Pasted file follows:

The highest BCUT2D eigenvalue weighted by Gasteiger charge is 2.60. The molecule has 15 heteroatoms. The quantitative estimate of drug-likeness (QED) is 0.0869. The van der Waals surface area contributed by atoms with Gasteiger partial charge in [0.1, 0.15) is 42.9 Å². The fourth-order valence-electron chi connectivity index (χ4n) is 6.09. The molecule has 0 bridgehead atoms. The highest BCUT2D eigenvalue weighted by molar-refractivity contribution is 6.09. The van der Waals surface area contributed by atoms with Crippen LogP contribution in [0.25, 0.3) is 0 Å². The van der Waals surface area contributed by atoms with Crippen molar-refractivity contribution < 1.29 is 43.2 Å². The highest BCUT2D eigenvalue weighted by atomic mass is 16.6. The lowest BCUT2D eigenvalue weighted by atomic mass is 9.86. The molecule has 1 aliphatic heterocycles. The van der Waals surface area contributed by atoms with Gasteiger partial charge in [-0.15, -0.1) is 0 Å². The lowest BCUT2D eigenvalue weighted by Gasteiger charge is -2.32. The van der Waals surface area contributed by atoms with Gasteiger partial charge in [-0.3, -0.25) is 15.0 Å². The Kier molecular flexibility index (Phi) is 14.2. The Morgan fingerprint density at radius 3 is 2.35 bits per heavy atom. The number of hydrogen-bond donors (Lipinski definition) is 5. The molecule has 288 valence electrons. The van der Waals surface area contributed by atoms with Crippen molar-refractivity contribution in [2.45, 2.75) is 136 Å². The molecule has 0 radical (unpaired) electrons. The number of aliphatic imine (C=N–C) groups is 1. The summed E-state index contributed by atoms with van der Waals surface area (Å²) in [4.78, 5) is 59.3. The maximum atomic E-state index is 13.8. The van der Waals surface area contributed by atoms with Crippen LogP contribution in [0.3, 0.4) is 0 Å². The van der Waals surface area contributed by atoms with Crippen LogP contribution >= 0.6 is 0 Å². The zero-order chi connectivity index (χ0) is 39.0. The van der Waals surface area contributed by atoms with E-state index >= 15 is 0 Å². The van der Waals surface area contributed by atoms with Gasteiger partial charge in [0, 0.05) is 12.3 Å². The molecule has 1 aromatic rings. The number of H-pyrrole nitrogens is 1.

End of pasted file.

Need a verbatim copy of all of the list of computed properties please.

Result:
The highest BCUT2D eigenvalue weighted by Gasteiger charge is 2.60. The molecule has 15 heteroatoms. The quantitative estimate of drug-likeness (QED) is 0.0869. The van der Waals surface area contributed by atoms with Gasteiger partial charge in [0.1, 0.15) is 42.9 Å². The fourth-order valence-electron chi connectivity index (χ4n) is 6.09. The molecule has 0 bridgehead atoms. The highest BCUT2D eigenvalue weighted by molar-refractivity contribution is 6.09. The van der Waals surface area contributed by atoms with Crippen LogP contribution in [0.25, 0.3) is 0 Å². The van der Waals surface area contributed by atoms with Crippen molar-refractivity contribution < 1.29 is 43.2 Å². The highest BCUT2D eigenvalue weighted by atomic mass is 16.6. The lowest BCUT2D eigenvalue weighted by atomic mass is 9.86. The molecule has 1 aliphatic heterocycles. The van der Waals surface area contributed by atoms with Gasteiger partial charge in [-0.15, -0.1) is 0 Å². The lowest BCUT2D eigenvalue weighted by Gasteiger charge is -2.32. The van der Waals surface area contributed by atoms with Gasteiger partial charge in [-0.3, -0.25) is 15.0 Å². The Kier molecular flexibility index (Phi) is 14.2. The Morgan fingerprint density at radius 3 is 2.35 bits per heavy atom. The number of hydrogen-bond donors (Lipinski definition) is 5. The molecule has 288 valence electrons. The van der Waals surface area contributed by atoms with Crippen molar-refractivity contribution in [2.45, 2.75) is 136 Å². The molecule has 0 radical (unpaired) electrons. The number of aliphatic imine (C=N–C) groups is 1. The summed E-state index contributed by atoms with van der Waals surface area (Å²) in [4.78, 5) is 59.3. The maximum atomic E-state index is 13.8. The van der Waals surface area contributed by atoms with Crippen LogP contribution in [0.3, 0.4) is 0 Å². The van der Waals surface area contributed by atoms with Crippen LogP contribution >= 0.6 is 0 Å². The zero-order chi connectivity index (χ0) is 39.0. The van der Waals surface area contributed by atoms with E-state index >= 15 is 0 Å². The van der Waals surface area contributed by atoms with Gasteiger partial charge in [0, 0.05) is 12.3 Å². The molecule has 1 aromatic rings. The number of H-pyrrole nitrogens is 1.